A new secretary had recently joined my film company, and the first task I entrusted her with was to prepare a transcript of the Steiger tapes. This seemed very slow in coming. Several days later four thin sheets were put on my desk. The text was almost indecipherable. It began okay with "Mister Anthony Burgess, Mister Anthony Wilkinson. I respect you both as artists..." but soon any semblance of text was interrupted by sequences of dot-dot-dot, asterisks, and lines of dashes. Finally on page four, in capitals: I'M SORRY - I CAN'T TYPE ANY OF THOSE WORDS. She was a Born Again, and Steiger's language was more than she could cope with,

And then suddenly it was all too late. Production of a rival Beethoven film was announced, to be made by Andy Warhol's director, Paul Morrissey. That put paid to our project for the time being -- the fate that befalls many of us who dabble in the public domain,

But the story is by no means over, though the most distinguished of the Anthonys is sadly no longer with us. The surviving Anthony was in the process of moving back to London after eight years in Hollywood, when he heard the sad news of Anthony Burgess's death.

The rival Beethoven film had by now been confined to movie history and as a tribute to the memory of our friendship and collaboration. I determined to make another attempt to revive the fortunes of our 'Uncle Ludwig'. The story of Beethoven's relationship with his nephew is a savage, even distasteful, episode in the life of a composer whose music has brought such joy and inspiration to many people's lives. Re-reading our final draft I felt that the screenplay demanded further work to resolve certain dramatic issues, and to win greater audience sympathy for a flawed hero.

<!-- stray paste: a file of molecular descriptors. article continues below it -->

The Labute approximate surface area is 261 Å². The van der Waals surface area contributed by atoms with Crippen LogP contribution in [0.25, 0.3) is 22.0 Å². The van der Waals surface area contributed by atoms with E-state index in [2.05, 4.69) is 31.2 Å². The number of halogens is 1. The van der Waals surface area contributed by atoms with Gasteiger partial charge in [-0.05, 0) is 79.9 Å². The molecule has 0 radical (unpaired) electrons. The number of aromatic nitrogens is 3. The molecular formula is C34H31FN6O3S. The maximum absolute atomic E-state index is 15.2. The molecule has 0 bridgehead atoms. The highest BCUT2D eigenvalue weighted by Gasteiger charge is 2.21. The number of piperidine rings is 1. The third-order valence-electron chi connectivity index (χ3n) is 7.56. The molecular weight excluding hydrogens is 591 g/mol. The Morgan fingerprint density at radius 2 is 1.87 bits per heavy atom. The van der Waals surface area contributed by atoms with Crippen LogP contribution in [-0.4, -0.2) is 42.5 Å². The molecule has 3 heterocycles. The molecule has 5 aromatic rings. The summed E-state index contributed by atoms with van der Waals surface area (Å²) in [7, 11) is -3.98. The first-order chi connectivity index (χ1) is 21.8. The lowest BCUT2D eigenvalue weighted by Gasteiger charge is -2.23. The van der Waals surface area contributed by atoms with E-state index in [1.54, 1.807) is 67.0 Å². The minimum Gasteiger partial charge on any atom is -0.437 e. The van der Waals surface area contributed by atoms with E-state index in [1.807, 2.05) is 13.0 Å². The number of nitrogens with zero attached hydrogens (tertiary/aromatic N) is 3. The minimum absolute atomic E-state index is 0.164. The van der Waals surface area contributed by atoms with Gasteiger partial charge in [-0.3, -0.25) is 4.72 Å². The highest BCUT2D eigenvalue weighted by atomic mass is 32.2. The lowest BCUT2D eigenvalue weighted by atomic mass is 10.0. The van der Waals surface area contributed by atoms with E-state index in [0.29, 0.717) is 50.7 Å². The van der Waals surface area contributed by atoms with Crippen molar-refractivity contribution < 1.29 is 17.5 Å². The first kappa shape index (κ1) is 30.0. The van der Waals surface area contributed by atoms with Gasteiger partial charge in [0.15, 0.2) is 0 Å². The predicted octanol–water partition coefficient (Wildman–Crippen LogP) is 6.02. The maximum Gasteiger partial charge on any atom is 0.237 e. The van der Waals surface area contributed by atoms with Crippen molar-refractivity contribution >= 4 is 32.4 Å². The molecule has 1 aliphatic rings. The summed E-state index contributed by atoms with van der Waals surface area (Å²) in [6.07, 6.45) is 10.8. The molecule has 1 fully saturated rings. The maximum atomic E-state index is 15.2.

Before starting work I approached the agent of the star that I now felt most appropriate for the role of Beethoven, another Anthony, Sir Anthony Hopkins. The agent read the existing draft script, and impressed that it had Anthony Burgess's name attached to it, more than encouraged me to undertake the re-write for his client - saying that Colombia Pictures had agreed to back any Beethoven movie that Anthony Hopkins wanted to make.

I began work at once on what I thought would be a relatively simple and quick re-write. But change one scene in a screenplay, many changes seem to follow. Nine weeks later, and within ten pages of completion, I took a call from a First Assistant Director I knew, who had just returned from Prague, What had he been working on? "'Immortal Beloved', he replied. "A film with Gary Oldman playing Beethoven". Once again the devil of the public domain had hurled a large spoke into the wheel of our fortune.

But 'Immortal Beloved' is now five years into movie history - and perhaps it is time to try again. Your Newsletter has fortuitously put me in touch with Lord Birkett once more. He is presently reading the final draft of the script. And who knows!


A musician, writer and director, Anthony Wilkinson has enjoyed an active career in many branches of the media: drama, documentaries, music and arts, commercials, television, radio and theatre. He has directed major productions for several international networks including the BBC, ITV and Channel Four in Britain; NBC, ABC and PBS in the United States; CBC in Canada; and TF1 in France.

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Last Updated on Sunday, 30 June 2013 19:11